X-rays and other medical scans could be playing a far bigger part in the spread of cancer than doctors had previously thought. New research has discovered that x-rays are causing cancer in cells that are not directly targeted.
The new study suggests that current estimates of cancers caused by radiation from medical tests are far too low, and that it may be a major carcinogen.
Italian researchers made the discovery while they were using x-ray radiation on mice. Neighbouring or 'bystander' cells were damaged, and became carcinogenic, through some kind of cell-to-cell communication or chemical signal.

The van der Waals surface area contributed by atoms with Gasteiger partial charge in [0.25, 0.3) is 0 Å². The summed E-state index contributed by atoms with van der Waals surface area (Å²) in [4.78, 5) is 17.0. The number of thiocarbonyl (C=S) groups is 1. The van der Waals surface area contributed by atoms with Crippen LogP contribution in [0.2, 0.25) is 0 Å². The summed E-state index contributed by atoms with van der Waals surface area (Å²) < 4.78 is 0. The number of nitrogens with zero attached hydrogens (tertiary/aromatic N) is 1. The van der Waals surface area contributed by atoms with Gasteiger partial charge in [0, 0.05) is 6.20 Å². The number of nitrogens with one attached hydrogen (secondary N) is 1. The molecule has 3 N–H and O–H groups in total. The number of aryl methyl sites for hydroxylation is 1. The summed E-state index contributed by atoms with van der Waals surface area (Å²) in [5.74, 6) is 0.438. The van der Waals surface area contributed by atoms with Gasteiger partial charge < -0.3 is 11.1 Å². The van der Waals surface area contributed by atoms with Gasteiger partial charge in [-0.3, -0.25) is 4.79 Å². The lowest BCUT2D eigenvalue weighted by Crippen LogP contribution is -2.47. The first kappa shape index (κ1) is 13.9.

In the experiment, 62 per cent of mice who had whole-body irradiation developed tumours and died after around 23 weeks compared with 39 per cent of mice that were irradiated while enclosed in a lead shield.
Mice that were given a gene that made them prone to brain tumours didn't develop cancer if they weren't irradiated.
(Source: Proceedings of the National Academy of Science USA, 2008; 105: 12445-12450).